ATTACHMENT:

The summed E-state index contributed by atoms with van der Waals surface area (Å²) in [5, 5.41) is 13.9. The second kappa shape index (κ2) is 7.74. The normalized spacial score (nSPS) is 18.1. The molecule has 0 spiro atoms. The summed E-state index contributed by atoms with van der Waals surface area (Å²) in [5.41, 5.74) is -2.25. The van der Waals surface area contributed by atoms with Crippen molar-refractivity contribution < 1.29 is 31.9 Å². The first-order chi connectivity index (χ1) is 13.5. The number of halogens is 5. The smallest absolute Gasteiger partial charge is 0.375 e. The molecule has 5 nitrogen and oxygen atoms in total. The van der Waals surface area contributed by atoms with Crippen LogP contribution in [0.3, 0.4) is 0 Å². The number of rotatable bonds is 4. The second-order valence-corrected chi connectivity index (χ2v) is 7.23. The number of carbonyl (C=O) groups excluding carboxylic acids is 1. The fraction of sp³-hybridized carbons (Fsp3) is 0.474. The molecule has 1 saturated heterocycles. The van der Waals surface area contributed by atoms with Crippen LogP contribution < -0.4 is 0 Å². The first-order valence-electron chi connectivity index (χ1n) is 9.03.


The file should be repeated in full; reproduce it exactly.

The summed E-state index contributed by atoms with van der Waals surface area (Å²) in [5, 5.41) is 13.9. The second kappa shape index (κ2) is 7.74. The normalized spacial score (nSPS) is 18.1. The molecule has 0 spiro atoms. The summed E-state index contributed by atoms with van der Waals surface area (Å²) in [5.41, 5.74) is -2.25. The van der Waals surface area contributed by atoms with Crippen molar-refractivity contribution < 1.29 is 31.9 Å². The first-order chi connectivity index (χ1) is 13.5. The number of halogens is 5. The smallest absolute Gasteiger partial charge is 0.375 e. The molecule has 5 nitrogen and oxygen atoms in total. The van der Waals surface area contributed by atoms with Crippen LogP contribution in [0.3, 0.4) is 0 Å². The number of rotatable bonds is 4. The second-order valence-corrected chi connectivity index (χ2v) is 7.23. The number of carbonyl (C=O) groups excluding carboxylic acids is 1. The fraction of sp³-hybridized carbons (Fsp3) is 0.474. The molecule has 1 saturated heterocycles. The van der Waals surface area contributed by atoms with Crippen LogP contribution < -0.4 is 0 Å². The first-order valence-electron chi connectivity index (χ1n) is 9.03.